By the mere luck of the draw, Dr Frederico Brandini of the University of Sao Paulo colleague of Dr Marcelo Dottori who will be the Chief Scientist running the recovery operation for 29, is on sabbatical here at Rutgers.  Brandini gave a fascinating talk highlighting his work at the University with ecosystems along the Brazilian shelf break that our team was eager to attend.  One topic discussed was the immense fishing that takes place along the South Brazil Bight- the northern portion being where the recovery is being planned.  After the talk he met with our team where he was able to point out where the main shipping lanes were and helped us plan our approach.


In the image above we can see the result of the meeting being the red line which leads from Challenger's latest location south along the shelf and then crosses the shelf perpendicularly and makes a B-line in to port.  At the University of Sao Paulo, they have a budding glider program that will soon be monitoring the coastal waters of their region.

In cooperation with their program, Brandini and our team planned the location of that B-Line to be the foundation of a future long term survey to be run by gliders- similar to the Endurance Line that we have run off of New Jersey for over a decade.  If all goes according to plan. Challenger's final approach into Ubatuba will be the first of many glider runs along that line.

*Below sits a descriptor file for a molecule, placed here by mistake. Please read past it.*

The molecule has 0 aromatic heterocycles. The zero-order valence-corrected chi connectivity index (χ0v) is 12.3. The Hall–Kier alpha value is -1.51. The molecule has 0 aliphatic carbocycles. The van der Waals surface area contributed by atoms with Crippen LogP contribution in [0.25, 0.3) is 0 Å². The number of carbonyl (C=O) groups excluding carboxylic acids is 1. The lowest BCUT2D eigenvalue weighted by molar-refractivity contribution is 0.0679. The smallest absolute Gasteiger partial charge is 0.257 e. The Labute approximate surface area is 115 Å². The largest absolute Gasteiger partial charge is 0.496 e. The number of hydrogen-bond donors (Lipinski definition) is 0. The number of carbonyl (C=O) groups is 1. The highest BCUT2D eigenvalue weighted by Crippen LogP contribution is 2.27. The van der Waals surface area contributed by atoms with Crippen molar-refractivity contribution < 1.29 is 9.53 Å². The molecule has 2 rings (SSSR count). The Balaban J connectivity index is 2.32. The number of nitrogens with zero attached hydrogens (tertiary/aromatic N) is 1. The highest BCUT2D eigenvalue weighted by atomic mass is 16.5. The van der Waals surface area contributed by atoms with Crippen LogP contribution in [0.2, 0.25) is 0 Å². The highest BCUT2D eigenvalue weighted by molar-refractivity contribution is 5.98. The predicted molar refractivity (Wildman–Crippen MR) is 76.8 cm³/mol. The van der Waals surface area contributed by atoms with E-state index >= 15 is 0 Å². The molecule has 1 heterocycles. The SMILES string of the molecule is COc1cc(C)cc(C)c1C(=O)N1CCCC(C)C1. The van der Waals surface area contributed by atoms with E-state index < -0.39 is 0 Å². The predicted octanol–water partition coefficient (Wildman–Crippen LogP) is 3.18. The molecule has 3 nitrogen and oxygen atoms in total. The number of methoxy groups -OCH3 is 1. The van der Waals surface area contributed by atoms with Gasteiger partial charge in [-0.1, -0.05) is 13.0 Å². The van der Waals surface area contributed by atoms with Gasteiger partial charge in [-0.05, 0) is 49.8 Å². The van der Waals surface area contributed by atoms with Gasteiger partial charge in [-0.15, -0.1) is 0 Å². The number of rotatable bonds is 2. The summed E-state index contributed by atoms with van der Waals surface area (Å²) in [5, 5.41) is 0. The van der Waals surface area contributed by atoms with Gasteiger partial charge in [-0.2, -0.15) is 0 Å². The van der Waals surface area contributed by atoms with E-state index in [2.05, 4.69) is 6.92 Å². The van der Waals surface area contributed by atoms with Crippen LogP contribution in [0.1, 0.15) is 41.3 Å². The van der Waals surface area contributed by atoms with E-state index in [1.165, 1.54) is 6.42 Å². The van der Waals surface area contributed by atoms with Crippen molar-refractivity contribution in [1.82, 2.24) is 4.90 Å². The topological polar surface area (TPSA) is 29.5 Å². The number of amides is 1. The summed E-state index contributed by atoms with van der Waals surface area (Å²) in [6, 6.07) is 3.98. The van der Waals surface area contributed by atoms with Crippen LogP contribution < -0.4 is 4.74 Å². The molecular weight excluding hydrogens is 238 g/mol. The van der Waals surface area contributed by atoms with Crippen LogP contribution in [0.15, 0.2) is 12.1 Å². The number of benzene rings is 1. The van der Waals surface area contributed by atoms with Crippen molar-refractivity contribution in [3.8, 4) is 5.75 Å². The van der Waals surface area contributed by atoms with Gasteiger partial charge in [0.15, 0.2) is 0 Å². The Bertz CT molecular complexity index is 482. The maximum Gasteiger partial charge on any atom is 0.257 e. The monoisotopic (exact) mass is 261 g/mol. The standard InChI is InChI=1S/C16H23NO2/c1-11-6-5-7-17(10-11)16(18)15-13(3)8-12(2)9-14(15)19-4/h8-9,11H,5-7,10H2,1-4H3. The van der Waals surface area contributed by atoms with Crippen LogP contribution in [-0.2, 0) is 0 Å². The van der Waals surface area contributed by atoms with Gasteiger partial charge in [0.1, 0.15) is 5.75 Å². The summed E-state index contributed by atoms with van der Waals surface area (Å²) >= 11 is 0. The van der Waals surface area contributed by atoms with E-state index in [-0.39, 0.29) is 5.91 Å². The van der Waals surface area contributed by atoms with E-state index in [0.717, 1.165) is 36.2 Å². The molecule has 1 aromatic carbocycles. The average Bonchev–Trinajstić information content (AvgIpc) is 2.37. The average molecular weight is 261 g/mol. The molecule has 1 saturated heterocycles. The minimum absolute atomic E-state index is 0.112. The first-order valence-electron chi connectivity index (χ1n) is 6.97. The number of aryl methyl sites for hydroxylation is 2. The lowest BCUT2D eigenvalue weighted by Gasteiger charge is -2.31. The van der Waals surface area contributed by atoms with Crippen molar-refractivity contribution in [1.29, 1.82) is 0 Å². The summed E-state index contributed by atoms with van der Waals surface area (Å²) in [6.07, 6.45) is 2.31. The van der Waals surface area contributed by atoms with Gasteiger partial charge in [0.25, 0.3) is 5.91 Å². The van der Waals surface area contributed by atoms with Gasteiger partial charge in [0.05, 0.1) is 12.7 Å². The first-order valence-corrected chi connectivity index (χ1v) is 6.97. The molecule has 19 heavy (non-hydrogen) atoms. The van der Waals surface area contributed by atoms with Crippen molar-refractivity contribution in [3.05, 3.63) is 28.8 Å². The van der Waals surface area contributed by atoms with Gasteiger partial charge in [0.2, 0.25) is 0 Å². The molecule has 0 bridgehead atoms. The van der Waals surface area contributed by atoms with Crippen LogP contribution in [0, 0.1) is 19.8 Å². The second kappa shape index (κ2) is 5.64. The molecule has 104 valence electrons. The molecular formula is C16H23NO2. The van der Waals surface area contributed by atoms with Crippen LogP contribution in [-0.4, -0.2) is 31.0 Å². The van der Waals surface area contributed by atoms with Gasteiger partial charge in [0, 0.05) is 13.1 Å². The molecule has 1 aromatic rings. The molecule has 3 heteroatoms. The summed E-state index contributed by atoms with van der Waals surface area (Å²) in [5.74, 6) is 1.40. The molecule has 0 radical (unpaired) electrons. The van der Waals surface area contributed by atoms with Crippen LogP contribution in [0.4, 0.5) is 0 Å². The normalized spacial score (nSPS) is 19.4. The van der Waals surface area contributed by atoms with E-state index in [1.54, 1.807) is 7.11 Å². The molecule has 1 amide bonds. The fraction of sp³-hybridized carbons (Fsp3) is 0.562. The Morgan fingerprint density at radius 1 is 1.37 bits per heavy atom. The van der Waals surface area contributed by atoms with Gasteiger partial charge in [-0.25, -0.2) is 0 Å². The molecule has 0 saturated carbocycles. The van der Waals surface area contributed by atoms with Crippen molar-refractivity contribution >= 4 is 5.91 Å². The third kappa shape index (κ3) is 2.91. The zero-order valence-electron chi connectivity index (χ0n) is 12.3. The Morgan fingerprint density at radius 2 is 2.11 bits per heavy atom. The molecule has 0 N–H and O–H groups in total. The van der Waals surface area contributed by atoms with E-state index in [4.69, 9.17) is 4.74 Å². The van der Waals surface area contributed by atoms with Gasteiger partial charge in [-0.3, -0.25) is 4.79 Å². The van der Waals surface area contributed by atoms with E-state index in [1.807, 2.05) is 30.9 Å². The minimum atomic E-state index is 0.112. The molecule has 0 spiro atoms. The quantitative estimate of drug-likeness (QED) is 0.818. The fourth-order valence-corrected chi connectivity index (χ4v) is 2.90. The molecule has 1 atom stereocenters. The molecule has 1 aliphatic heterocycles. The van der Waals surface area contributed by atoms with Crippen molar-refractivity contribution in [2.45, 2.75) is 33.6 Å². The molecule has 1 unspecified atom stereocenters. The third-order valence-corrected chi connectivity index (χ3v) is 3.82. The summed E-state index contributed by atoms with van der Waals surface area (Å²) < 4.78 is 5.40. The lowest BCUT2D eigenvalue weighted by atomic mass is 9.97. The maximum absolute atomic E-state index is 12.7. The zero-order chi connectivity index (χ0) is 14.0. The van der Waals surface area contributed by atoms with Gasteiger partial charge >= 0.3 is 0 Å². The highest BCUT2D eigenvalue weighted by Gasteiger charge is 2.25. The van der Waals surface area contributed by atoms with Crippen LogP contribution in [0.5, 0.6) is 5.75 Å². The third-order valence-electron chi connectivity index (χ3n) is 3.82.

As for the conditions forecasted around our glider now, At the surface both models are showing evidence of a cold eddy to our south and warm eddy to the north creating the strong flux at the surface that is confirmed by the surface drift seen by the glider.  Subsurface however, RTOFS shows that there is movement northward in the water column that MyOcean doesnt pick up .  This push north seems to hold true when compared to the depth average current calculated by the glider showing an overall northward resistance.

Force Wind Sea & Honor


Crossing the EEZ

Saturday, April 12th, 2014

They Shoot! ... and they miss.


We can't win them all, but the important thing is that Challenger has officially crossed the Southern Atlantic, the first complete crossing of an ocean basin in nearly 5 years!



Looking ahead, we are planning on flying a path roughly 750 km towards the port at Ubatuba. As of right now we are not sure what sort of boat will be available to us for recovery, so we will do our best to take care of our team taking part in the operations being led by members of the University of Sao Paulo, and get the glider as close as possible.  This way we aren't waisting precious time on deck and will have more time in the lab assessing the condition of the glider and being able to make the necessary repairs for the following deployment.  For now, the plan is to still travel down to Brazil in mid may for the recovery and redeployment so we shall keep our fingers crossed as we navigate the final stretch into port and move the necessary equipment to our friends in the southern hemisphere.

Force Wind Sea & Honor

Aiming for the Trifecta

Tuesday, April 8th, 2014